John Mayer and other overrated white guys

Ashley Herzog
4 min readMay 27, 2022

Yes, John Mayer can play the guitar. He’s also a smug, self-satisfied pseudointellectual. Why do we still over men who are buying into their own bullshit?

Me at age 16 in 2002, unimpressed by the pretentiousness of John Mayer’s hit song “No such thing.”

I was 16 years old in the spring of 2002. It was a rough time to be alive, with 9/11 blindsiding us during my sophomore year of high school. But more importantly for the topic of this post, it was a rough time to be a girl. After the mid-90s rise of Lilith Fair, feminist ‘zines, and Sassy magazine, our cultural gatekeepers at places like Rolling Stone decided they’d had enough of this feminist crap. What we needed right now was Britney Spears on the cover of aforementioned magazine in her underwear clutching a stuffed animal, in a nod to “pedophilia chic” — one of the grossest cultural trends of the early 2000s. In any event, truly talented singer-songwriters like Fiona Apple were out. Smug white guys with guitars and pretentious NPR voices were ascendant.

John Mayer, in my opinion, has always been the worst of the worst. In 2002, he flooded the airwaves with these trite nonsense lyrics, and brooding, pretentious d-bags everywhere ate it up.

I wanna run through the halls of my high school

I wanna scream at the top of my lungs

I just found out there’s no such thing as the real world

Just a lie you got to rise above

Man, that’s DEEP. I mean, not to me, but apparently to pseudointellectual college freshmen who are, as one of my friends likes to say, “High on their own farts.” As an alumna of a hippie-friendly college in Appalachia with a local hangout called “Bong Hill,” I believe we call these “pot thoughts.”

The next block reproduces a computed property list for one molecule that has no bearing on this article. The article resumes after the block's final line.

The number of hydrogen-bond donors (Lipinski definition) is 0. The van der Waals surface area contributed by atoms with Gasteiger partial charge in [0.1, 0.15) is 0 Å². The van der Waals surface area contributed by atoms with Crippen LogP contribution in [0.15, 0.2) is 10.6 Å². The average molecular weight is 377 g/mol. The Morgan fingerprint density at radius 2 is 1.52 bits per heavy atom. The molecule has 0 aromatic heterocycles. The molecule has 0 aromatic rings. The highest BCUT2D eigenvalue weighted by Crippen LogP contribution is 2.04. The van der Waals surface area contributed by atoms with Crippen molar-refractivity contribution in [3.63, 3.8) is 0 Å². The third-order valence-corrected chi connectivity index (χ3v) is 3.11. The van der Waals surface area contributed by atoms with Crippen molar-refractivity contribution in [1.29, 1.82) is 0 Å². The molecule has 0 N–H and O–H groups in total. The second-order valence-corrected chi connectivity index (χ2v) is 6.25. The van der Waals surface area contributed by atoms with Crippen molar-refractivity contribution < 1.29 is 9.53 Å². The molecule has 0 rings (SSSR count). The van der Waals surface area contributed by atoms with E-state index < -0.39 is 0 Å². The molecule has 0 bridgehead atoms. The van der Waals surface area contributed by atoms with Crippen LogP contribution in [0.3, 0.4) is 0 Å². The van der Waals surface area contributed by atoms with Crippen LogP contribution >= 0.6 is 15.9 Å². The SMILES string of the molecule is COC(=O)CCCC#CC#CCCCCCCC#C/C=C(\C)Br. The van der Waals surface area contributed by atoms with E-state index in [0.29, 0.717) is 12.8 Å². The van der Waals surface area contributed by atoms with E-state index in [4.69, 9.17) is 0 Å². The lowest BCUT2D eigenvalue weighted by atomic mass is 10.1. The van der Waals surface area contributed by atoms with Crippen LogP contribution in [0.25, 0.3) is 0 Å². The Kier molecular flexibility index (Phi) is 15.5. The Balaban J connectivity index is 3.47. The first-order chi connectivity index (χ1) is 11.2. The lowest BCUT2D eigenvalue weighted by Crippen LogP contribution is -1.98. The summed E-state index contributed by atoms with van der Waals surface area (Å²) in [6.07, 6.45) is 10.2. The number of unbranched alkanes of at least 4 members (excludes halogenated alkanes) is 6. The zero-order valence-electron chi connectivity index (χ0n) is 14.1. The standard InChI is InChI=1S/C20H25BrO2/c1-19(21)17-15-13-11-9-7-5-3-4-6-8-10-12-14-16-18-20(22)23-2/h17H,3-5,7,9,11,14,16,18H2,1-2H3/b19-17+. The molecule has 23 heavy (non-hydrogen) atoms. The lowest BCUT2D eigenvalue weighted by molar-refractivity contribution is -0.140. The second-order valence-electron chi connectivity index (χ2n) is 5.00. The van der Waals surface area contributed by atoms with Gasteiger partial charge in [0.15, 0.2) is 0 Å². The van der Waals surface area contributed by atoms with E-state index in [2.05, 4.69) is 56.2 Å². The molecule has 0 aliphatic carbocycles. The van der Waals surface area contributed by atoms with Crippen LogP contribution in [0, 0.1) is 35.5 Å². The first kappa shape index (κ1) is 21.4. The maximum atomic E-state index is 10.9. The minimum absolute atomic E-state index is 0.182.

I can’t stand John Mayer. His worst song ever was some horrible song called “Comfortable,” which is equal parts trite and pompous. Mayer croons about an imaginary girl who bombs around in hood rat clothes but also knows the names of some obscure jazz artists from the 1940s. (At least, that’s who I think they are. Don’t know, don’t care — and I doubt Mayer does either, being one of those guys who thinks throwing out some obscure jazz names makes him sound artsy.) Throughout the song, Mayer is comparing the aforementioned hood rat to a girl he’s sleeping with, despite appearing to hate her. The most barf-worthy part is this:



Ashley Herzog

New account. I’m still a professional journalist, novelist, and radio host. And Catherine’s mom.